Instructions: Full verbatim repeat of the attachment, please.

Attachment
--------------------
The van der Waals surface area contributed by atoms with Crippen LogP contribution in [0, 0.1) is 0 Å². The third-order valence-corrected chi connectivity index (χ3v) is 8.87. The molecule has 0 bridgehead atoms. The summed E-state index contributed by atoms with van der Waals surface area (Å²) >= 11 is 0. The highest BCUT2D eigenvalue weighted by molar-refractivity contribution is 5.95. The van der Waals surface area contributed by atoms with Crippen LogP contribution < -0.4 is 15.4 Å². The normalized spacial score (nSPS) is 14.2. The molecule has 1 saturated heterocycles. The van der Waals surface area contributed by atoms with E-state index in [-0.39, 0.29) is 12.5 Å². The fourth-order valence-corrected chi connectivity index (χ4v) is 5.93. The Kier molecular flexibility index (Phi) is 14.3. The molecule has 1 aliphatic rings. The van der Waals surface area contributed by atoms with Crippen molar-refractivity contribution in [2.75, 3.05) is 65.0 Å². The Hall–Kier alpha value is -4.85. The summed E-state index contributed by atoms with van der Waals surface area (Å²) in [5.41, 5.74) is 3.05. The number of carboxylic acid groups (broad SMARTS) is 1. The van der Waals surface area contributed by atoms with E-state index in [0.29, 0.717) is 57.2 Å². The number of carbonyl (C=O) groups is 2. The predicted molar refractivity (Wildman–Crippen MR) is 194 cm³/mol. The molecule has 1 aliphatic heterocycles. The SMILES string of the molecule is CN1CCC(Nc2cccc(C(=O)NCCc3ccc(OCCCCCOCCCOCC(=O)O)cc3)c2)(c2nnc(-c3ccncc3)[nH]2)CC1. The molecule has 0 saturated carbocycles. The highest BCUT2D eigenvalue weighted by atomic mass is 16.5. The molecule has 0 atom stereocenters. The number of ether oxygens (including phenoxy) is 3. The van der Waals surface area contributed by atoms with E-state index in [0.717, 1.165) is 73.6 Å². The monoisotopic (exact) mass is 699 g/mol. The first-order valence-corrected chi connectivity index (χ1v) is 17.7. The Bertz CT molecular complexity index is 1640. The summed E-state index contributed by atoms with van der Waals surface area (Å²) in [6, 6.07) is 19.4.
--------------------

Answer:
The van der Waals surface area contributed by atoms with Crippen LogP contribution in [0, 0.1) is 0 Å². The third-order valence-corrected chi connectivity index (χ3v) is 8.87. The molecule has 0 bridgehead atoms. The summed E-state index contributed by atoms with van der Waals surface area (Å²) >= 11 is 0. The highest BCUT2D eigenvalue weighted by molar-refractivity contribution is 5.95. The van der Waals surface area contributed by atoms with Crippen LogP contribution < -0.4 is 15.4 Å². The normalized spacial score (nSPS) is 14.2. The molecule has 1 saturated heterocycles. The van der Waals surface area contributed by atoms with E-state index in [-0.39, 0.29) is 12.5 Å². The fourth-order valence-corrected chi connectivity index (χ4v) is 5.93. The Kier molecular flexibility index (Phi) is 14.3. The molecule has 1 aliphatic rings. The van der Waals surface area contributed by atoms with Crippen molar-refractivity contribution in [2.75, 3.05) is 65.0 Å². The Hall–Kier alpha value is -4.85. The summed E-state index contributed by atoms with van der Waals surface area (Å²) in [5.41, 5.74) is 3.05. The number of carboxylic acid groups (broad SMARTS) is 1. The van der Waals surface area contributed by atoms with E-state index in [0.29, 0.717) is 57.2 Å². The number of carbonyl (C=O) groups is 2. The predicted molar refractivity (Wildman–Crippen MR) is 194 cm³/mol. The molecule has 1 aliphatic heterocycles. The SMILES string of the molecule is CN1CCC(Nc2cccc(C(=O)NCCc3ccc(OCCCCCOCCCOCC(=O)O)cc3)c2)(c2nnc(-c3ccncc3)[nH]2)CC1. The molecule has 0 saturated carbocycles. The highest BCUT2D eigenvalue weighted by atomic mass is 16.5. The molecule has 0 atom stereocenters. The number of ether oxygens (including phenoxy) is 3. The van der Waals surface area contributed by atoms with E-state index in [0.717, 1.165) is 73.6 Å². The monoisotopic (exact) mass is 699 g/mol. The first-order valence-corrected chi connectivity index (χ1v) is 17.7. The Bertz CT molecular complexity index is 1640. The summed E-state index contributed by atoms with van der Waals surface area (Å²) in [6, 6.07) is 19.4.